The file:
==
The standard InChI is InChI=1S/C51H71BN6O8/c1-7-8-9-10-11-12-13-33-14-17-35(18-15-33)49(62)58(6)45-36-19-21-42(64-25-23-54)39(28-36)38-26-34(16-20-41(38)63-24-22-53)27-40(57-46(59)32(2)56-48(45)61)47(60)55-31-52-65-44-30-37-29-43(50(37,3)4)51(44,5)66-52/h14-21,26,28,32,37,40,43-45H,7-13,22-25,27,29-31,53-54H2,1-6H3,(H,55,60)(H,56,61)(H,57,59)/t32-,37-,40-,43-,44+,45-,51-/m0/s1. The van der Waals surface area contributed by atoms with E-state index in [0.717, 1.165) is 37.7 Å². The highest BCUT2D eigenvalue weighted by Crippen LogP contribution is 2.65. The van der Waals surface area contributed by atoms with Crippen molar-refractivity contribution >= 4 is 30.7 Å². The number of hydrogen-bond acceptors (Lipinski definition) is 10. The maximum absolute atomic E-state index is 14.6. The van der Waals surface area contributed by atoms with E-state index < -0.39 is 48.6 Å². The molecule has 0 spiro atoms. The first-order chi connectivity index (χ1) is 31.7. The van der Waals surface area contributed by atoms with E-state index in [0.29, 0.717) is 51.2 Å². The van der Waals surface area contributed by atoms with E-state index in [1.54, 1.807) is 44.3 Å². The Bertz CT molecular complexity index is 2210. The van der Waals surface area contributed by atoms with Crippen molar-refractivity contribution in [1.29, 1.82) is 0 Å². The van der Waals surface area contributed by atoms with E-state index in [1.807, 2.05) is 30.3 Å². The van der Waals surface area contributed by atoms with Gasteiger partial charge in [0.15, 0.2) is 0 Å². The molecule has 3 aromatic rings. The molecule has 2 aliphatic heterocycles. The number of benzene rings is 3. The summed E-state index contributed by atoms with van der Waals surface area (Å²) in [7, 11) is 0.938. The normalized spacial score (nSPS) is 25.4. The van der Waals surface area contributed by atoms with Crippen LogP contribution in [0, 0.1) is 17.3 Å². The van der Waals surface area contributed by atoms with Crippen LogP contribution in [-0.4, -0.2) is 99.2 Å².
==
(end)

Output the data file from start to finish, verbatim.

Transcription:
The standard InChI is InChI=1S/C51H71BN6O8/c1-7-8-9-10-11-12-13-33-14-17-35(18-15-33)49(62)58(6)45-36-19-21-42(64-25-23-54)39(28-36)38-26-34(16-20-41(38)63-24-22-53)27-40(57-46(59)32(2)56-48(45)61)47(60)55-31-52-65-44-30-37-29-43(50(37,3)4)51(44,5)66-52/h14-21,26,28,32,37,40,43-45H,7-13,22-25,27,29-31,53-54H2,1-6H3,(H,55,60)(H,56,61)(H,57,59)/t32-,37-,40-,43-,44+,45-,51-/m0/s1. The van der Waals surface area contributed by atoms with E-state index in [0.717, 1.165) is 37.7 Å². The highest BCUT2D eigenvalue weighted by Crippen LogP contribution is 2.65. The van der Waals surface area contributed by atoms with Crippen molar-refractivity contribution >= 4 is 30.7 Å². The number of hydrogen-bond acceptors (Lipinski definition) is 10. The maximum absolute atomic E-state index is 14.6. The van der Waals surface area contributed by atoms with E-state index < -0.39 is 48.6 Å². The molecule has 0 spiro atoms. The first-order chi connectivity index (χ1) is 31.7. The van der Waals surface area contributed by atoms with E-state index in [0.29, 0.717) is 51.2 Å². The van der Waals surface area contributed by atoms with E-state index in [1.54, 1.807) is 44.3 Å². The Bertz CT molecular complexity index is 2210. The van der Waals surface area contributed by atoms with Crippen molar-refractivity contribution in [1.29, 1.82) is 0 Å². The van der Waals surface area contributed by atoms with E-state index in [1.807, 2.05) is 30.3 Å². The van der Waals surface area contributed by atoms with Gasteiger partial charge in [0.15, 0.2) is 0 Å². The molecule has 3 aromatic rings. The molecule has 2 aliphatic heterocycles. The number of benzene rings is 3. The summed E-state index contributed by atoms with van der Waals surface area (Å²) in [7, 11) is 0.938. The normalized spacial score (nSPS) is 25.4. The van der Waals surface area contributed by atoms with Crippen LogP contribution in [0, 0.1) is 17.3 Å². The van der Waals surface area contributed by atoms with Crippen LogP contribution in [-0.4, -0.2) is 99.2 Å².